War for the Web
17 11.11

Copyright on the Internet

There’s a bill headed through congress right now, in both the house and the Senate, that threatens the entire Internet. The bill, called “Protect IP” in the Senate, and “SOPA” in the house, would give the attorney general the power to shut down websites that rightsholders claim infringe upon content. The AG would get a court order, and the website would essentially be black listed. The DNS system, which is what allows the Internet to function, would be re-written to hide infringing sites, and credit card processing companies could be held liable for doing business with them.

This is a terrible idea for a variety of reasons. As Internet law stands in this country right now, content owners have to issue what are called take-down notices to websites that host content illegally. The websites then have to remove the content. There have been documented cases (against Time Warner in particular) of content owners requesting takedowns of content that they don’t actually own. This would only get worse if rightsholders have the ability to sue to shut down a website. In addition, tinkering with the DNS system threatens to upend the way Internet security against actual hackers and spammers works, and wouldn’t even hide the infringing websites from people who actually know how to look.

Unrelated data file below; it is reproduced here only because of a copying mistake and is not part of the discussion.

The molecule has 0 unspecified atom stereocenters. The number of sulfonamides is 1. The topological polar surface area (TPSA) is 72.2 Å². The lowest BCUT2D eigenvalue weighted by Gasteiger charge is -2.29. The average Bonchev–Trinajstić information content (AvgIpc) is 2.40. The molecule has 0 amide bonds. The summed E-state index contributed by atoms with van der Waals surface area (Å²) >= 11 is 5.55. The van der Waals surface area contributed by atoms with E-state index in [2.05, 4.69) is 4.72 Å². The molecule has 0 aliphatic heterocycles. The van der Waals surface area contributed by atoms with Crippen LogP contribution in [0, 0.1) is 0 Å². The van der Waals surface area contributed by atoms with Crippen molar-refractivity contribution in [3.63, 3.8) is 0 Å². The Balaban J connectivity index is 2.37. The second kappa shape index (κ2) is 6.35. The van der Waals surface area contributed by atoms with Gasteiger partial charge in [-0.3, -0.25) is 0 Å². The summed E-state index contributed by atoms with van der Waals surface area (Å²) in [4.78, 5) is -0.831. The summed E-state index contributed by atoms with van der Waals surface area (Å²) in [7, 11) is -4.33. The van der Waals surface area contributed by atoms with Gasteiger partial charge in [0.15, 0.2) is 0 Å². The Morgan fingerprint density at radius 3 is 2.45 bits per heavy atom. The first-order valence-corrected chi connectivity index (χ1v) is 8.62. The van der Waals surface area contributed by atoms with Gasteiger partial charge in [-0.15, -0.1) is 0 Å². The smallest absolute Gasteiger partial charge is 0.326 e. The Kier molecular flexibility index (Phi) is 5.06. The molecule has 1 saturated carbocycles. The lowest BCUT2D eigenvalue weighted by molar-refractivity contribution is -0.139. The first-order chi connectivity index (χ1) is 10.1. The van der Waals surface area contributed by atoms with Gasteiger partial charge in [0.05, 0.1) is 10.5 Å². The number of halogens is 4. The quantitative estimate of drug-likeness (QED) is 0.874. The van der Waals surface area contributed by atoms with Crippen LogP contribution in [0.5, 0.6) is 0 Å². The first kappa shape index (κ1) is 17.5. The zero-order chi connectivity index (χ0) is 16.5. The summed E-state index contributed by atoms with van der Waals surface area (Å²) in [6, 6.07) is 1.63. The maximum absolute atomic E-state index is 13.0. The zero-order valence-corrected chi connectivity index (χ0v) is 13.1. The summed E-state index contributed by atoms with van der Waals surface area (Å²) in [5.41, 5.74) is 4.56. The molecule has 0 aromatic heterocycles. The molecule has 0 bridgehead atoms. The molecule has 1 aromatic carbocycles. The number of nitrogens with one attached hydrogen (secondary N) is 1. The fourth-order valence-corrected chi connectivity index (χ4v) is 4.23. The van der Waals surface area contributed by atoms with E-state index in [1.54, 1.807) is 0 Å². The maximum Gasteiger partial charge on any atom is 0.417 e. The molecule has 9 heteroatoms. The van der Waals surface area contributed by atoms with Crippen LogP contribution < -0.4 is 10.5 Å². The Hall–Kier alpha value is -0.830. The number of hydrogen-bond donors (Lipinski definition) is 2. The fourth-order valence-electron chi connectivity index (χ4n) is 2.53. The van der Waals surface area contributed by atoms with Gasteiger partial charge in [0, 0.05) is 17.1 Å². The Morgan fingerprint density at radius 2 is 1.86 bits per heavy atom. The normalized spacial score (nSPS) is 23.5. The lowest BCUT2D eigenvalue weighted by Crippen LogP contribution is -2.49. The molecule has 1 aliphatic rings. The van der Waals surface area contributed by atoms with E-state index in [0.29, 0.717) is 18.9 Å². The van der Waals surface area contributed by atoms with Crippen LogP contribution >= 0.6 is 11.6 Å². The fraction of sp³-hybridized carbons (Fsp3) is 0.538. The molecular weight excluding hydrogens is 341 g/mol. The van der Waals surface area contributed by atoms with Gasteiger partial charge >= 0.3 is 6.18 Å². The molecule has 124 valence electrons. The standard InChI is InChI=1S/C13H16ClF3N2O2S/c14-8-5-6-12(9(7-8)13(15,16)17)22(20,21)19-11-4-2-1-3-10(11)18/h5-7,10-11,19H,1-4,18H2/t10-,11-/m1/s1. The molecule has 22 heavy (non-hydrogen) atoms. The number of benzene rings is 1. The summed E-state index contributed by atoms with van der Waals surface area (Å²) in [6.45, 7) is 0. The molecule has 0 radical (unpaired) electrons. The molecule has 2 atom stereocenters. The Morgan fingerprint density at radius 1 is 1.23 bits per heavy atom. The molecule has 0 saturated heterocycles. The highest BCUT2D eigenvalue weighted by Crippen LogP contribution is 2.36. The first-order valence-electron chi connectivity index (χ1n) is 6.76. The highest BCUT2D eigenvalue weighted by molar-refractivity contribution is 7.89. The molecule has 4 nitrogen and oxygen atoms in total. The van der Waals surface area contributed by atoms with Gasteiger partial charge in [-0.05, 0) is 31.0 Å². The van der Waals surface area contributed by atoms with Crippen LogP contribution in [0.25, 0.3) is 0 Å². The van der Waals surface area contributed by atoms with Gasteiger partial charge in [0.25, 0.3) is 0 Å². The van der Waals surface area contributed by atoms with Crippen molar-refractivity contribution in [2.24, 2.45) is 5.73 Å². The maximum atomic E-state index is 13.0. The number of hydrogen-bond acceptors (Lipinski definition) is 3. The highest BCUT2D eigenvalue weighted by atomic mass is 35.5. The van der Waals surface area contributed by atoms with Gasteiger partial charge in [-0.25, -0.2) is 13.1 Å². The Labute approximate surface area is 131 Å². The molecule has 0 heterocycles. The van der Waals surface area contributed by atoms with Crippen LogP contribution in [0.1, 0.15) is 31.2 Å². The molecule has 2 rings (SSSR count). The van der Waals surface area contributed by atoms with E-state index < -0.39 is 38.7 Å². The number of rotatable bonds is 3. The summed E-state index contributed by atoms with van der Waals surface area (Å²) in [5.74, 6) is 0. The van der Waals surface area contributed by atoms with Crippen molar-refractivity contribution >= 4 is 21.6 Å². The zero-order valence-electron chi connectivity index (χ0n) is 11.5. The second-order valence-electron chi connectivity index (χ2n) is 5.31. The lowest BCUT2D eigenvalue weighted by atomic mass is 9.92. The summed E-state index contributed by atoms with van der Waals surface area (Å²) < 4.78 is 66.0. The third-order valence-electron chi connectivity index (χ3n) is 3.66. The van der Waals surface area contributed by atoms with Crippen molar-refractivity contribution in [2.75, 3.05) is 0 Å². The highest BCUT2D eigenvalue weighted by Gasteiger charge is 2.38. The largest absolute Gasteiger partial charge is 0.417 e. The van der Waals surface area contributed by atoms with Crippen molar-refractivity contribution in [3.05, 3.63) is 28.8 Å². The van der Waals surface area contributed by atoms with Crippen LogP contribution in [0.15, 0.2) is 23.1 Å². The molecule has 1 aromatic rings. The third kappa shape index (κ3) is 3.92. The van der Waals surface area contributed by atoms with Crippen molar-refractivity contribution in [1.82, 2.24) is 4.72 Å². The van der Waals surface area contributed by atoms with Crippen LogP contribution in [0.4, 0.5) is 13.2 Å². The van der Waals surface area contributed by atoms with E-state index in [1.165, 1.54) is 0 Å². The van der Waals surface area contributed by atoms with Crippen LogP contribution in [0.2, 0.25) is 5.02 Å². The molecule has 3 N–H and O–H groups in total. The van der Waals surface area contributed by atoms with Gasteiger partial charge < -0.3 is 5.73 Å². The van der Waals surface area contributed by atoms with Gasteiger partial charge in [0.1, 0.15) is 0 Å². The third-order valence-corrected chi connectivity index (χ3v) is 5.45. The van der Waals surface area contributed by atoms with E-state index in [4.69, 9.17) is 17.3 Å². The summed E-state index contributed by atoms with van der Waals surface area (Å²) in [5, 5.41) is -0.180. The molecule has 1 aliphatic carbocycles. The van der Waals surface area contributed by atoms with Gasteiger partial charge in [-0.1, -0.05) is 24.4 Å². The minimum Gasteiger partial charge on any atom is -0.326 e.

This bill would also hold credit card processing companies and others liable for continuing to do business with infringing sites. This has the potential to kill off start up businesses faster than an IP lawyer can say “Achoo,” and threatens the entire way the Internet ecosystem has sparked and driven innovation.

This bill threatens the way the Internet functions. Clearly something needs to be done to protect intellectual property on the Internet, but as Netflix and iTunes’ success demonstrates, sometimes the easiest way is providing a service that gives people what they want for a price.

Read more about this debate here. And here. Here also. Oh, and here as well.

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